Best for ages 9 and up. The purpose of this discussion is to teach children about the multiple benefits of feeling and expressing gratitude.
Expressing gratitude is a concept that is discussed in depth in psychology,
sociology and science in general. It is also one of the first concepts introduced in
Research shows that in addition to the physical benefits that result from gratitude
(stronger immune system and lower blood pressure, to list a few), grateful people
are more stress-resistant and have a higher sense of self-worth.
Explore with your child their perspective on feeling and expressing appreciation. Ask them how they feel when
they focus on the benefits of how things turn out. Challenge them to begin a “gratitude journal” for a week straight to see if focusing on the positive increases the quality of their life.
Here’s an example of how the conversation may play out:
Parent: What do you think about gratitude?
Child: It’s something people talk a lot about. It’s important to be grateful for what you have.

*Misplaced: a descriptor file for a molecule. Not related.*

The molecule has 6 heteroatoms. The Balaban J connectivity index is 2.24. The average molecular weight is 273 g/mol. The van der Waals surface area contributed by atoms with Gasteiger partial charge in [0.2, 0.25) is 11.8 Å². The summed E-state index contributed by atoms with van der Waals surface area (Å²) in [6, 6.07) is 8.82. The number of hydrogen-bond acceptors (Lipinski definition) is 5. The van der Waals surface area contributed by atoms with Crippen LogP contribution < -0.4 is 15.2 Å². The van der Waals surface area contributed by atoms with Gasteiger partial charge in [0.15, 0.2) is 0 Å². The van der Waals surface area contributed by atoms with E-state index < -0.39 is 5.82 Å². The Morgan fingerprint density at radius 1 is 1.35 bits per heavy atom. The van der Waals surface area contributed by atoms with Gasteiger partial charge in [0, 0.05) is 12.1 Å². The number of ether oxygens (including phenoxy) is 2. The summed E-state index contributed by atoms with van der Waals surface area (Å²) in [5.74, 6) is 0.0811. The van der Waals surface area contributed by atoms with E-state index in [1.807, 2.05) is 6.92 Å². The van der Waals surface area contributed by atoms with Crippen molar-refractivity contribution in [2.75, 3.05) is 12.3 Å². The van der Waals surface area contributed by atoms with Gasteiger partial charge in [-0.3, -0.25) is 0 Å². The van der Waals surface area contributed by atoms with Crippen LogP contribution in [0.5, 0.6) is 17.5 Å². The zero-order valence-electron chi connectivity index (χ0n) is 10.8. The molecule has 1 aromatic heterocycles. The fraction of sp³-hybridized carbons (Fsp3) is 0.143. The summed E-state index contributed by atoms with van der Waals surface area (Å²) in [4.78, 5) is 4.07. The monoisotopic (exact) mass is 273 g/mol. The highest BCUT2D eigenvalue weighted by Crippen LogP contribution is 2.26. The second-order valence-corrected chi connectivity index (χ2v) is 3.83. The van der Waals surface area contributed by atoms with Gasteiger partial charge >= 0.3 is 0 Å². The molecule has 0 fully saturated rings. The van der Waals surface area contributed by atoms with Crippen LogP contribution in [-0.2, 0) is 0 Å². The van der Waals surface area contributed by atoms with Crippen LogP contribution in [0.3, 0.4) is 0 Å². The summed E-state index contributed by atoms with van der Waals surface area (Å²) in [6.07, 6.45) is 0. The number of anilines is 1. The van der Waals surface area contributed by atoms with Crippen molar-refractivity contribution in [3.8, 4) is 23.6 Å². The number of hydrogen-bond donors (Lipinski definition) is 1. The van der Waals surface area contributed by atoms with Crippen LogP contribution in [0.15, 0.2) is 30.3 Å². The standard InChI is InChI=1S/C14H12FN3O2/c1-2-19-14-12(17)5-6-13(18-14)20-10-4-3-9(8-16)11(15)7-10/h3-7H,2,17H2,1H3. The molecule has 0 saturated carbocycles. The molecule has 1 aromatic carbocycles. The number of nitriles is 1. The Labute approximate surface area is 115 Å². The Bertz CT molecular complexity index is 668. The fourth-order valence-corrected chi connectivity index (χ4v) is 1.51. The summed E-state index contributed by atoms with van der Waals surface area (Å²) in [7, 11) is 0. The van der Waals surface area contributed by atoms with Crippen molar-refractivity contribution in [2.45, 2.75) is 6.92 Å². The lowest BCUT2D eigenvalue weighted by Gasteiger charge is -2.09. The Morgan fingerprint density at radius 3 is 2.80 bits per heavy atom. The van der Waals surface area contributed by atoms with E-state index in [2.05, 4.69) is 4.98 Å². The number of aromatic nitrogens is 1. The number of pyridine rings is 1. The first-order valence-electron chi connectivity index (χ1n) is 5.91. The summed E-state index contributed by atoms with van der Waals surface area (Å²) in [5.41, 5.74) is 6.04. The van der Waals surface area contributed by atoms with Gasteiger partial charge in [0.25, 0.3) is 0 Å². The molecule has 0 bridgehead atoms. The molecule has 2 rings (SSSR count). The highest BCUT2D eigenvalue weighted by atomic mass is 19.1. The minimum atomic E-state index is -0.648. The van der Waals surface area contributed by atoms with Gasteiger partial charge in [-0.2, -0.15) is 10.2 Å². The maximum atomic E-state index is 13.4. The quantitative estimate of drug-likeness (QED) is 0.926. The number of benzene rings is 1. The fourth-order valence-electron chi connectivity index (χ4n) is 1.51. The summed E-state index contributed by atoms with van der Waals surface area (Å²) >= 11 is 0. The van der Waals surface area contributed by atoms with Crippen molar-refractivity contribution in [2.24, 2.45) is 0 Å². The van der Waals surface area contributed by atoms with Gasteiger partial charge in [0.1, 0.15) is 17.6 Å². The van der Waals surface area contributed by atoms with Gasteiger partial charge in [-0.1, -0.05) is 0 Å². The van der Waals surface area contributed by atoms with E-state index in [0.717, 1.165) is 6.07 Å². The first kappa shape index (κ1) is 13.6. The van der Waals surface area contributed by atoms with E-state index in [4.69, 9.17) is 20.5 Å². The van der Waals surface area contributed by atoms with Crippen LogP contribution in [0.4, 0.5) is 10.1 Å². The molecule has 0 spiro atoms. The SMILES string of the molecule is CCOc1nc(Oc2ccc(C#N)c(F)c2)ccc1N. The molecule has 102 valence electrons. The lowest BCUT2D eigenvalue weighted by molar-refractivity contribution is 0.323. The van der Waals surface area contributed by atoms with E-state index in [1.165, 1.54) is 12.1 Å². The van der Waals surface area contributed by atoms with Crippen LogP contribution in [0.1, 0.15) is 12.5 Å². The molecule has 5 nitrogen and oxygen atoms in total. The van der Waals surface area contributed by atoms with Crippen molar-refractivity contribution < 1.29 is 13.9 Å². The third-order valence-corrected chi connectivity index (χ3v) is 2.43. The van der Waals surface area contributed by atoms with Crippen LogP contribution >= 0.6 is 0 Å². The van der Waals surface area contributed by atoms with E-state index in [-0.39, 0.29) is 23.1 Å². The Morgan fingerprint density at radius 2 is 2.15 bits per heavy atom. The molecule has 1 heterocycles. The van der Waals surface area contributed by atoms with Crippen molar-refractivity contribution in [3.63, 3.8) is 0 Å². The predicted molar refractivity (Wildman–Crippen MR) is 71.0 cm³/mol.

Parent: Yes! Do you know that there’s actual scientific research that proves that grateful people are not only
happier, but also physically and emotionally healthier?
Child: Really? I didn’t know that; that’s cool. Makes sense.
Parent: Yes! Expressing gratitude is also a big concept in the Torah, if you think about it. We say Az Yashir and
Yishtabach every day, thanking Hashem. Do you want to start a gratitude journal with me and we will each record
2 things at the end of every day that we are grateful for? We can try it for a week and see how we feel after.
2 things a day is a reasonable number. When trying something new, like a gratitude journal, it’s important not to take on too much.